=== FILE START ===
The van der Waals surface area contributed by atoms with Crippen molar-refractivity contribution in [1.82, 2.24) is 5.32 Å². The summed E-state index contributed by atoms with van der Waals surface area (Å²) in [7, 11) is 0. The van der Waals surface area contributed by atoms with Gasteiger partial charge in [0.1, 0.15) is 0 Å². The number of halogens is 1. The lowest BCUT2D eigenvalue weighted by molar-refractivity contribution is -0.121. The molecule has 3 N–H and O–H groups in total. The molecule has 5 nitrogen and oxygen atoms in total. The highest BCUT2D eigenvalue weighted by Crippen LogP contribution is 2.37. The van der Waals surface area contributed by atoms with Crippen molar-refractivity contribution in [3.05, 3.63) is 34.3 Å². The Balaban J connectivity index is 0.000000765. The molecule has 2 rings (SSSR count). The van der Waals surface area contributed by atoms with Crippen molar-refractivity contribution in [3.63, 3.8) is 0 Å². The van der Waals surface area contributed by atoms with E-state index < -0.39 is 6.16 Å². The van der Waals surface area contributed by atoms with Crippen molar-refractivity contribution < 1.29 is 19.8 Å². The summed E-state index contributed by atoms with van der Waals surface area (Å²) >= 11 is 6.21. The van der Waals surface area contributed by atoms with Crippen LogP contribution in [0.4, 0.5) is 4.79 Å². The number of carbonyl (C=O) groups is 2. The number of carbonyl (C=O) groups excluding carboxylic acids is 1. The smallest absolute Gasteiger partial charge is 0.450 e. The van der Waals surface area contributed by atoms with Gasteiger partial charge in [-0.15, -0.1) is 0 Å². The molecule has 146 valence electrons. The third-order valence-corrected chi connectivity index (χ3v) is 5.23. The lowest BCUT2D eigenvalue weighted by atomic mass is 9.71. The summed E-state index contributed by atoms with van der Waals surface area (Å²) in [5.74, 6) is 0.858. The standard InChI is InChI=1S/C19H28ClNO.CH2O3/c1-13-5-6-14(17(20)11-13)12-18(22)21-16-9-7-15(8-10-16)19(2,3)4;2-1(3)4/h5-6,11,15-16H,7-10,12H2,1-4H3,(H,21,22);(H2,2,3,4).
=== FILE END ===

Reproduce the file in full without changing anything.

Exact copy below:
The van der Waals surface area contributed by atoms with Crippen molar-refractivity contribution in [1.82, 2.24) is 5.32 Å². The summed E-state index contributed by atoms with van der Waals surface area (Å²) in [7, 11) is 0. The van der Waals surface area contributed by atoms with Gasteiger partial charge in [0.1, 0.15) is 0 Å². The number of halogens is 1. The lowest BCUT2D eigenvalue weighted by molar-refractivity contribution is -0.121. The molecule has 3 N–H and O–H groups in total. The molecule has 5 nitrogen and oxygen atoms in total. The highest BCUT2D eigenvalue weighted by Crippen LogP contribution is 2.37. The van der Waals surface area contributed by atoms with Crippen molar-refractivity contribution in [3.05, 3.63) is 34.3 Å². The Balaban J connectivity index is 0.000000765. The molecule has 2 rings (SSSR count). The van der Waals surface area contributed by atoms with Crippen molar-refractivity contribution in [3.63, 3.8) is 0 Å². The van der Waals surface area contributed by atoms with E-state index < -0.39 is 6.16 Å². The van der Waals surface area contributed by atoms with Crippen molar-refractivity contribution < 1.29 is 19.8 Å². The summed E-state index contributed by atoms with van der Waals surface area (Å²) >= 11 is 6.21. The van der Waals surface area contributed by atoms with Crippen LogP contribution in [0.4, 0.5) is 4.79 Å². The number of carbonyl (C=O) groups is 2. The number of carbonyl (C=O) groups excluding carboxylic acids is 1. The smallest absolute Gasteiger partial charge is 0.450 e. The van der Waals surface area contributed by atoms with Gasteiger partial charge in [-0.15, -0.1) is 0 Å². The molecule has 146 valence electrons. The third-order valence-corrected chi connectivity index (χ3v) is 5.23. The lowest BCUT2D eigenvalue weighted by atomic mass is 9.71. The summed E-state index contributed by atoms with van der Waals surface area (Å²) in [5.74, 6) is 0.858. The standard InChI is InChI=1S/C19H28ClNO.CH2O3/c1-13-5-6-14(17(20)11-13)12-18(22)21-16-9-7-15(8-10-16)19(2,3)4;2-1(3)4/h5-6,11,15-16H,7-10,12H2,1-4H3,(H,21,22);(H2,2,3,4).